Djam Leelii was recorded while Maal and Seck were living in Paris. The result of the accompaniment of their voices with a super session team of musicians from West Africa is simply staggering. It is, as John Peel said, "like hearing Muddy Waters for the first time".
review link: here
download link: here
Sunday, 6 September 2009
There are some albums I liked very much recently and since it's been some time from my latest reference to recent releases, some of the posts to follow will be dedicated to them.
The first one is Richmond Fontaine's "We Used To Think The Freeway Sounded Like A River", an album that is the last dot in the music line that has been drawn from Neil Young, Springsteen, R.E.M. and the likes. Apart from the quality of the music, this album proves once more that Vlautin is among the best, if not the best, lyricist of his era.
Although there were many albums that could be used as a reference to Richmond Fontaine's album, I chose to upload an album which is some light years away from its sound, but amazingly their covers are based on the same concept.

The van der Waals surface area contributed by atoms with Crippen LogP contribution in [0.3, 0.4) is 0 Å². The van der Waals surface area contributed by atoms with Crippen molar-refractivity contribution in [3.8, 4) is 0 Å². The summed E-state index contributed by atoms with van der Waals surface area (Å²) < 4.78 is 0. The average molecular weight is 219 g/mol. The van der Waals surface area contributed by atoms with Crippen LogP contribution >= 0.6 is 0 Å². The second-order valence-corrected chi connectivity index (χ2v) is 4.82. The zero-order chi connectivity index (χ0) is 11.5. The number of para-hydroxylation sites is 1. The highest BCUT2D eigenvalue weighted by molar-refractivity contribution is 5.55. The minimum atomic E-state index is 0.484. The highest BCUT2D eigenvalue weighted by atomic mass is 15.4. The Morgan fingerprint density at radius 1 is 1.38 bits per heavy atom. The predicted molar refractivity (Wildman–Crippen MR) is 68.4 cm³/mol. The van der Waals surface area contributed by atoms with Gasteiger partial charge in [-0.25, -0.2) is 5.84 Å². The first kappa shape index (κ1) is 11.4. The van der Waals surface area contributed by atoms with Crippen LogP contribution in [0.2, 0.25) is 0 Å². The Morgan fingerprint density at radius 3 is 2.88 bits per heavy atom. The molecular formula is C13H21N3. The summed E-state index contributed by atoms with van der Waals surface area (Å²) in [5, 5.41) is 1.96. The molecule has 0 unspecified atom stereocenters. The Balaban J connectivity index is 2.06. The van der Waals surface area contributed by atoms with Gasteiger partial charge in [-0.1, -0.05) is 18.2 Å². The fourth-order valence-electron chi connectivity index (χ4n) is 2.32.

Taksim Trio comprise of three Turkish virtuoso instrumentalists: Husnu Senlendirici on the clarinet, Ismail Tuncbilek on the baglama and Aytac Dogan on the quanun. The group decided to enter the studio after their triumphant appearance in Womex festival and this album, apart from its huge success in their homeland, entered the World Music Chart Europe. They offer a magical journey that travels us from their country's music tradition to... jazz and Latin through a number of amazing compositions that are based heavily on improvisations (or taksims...) and are presented with great subtlety and without excessive use of self-assertive pompous solos.
download link: here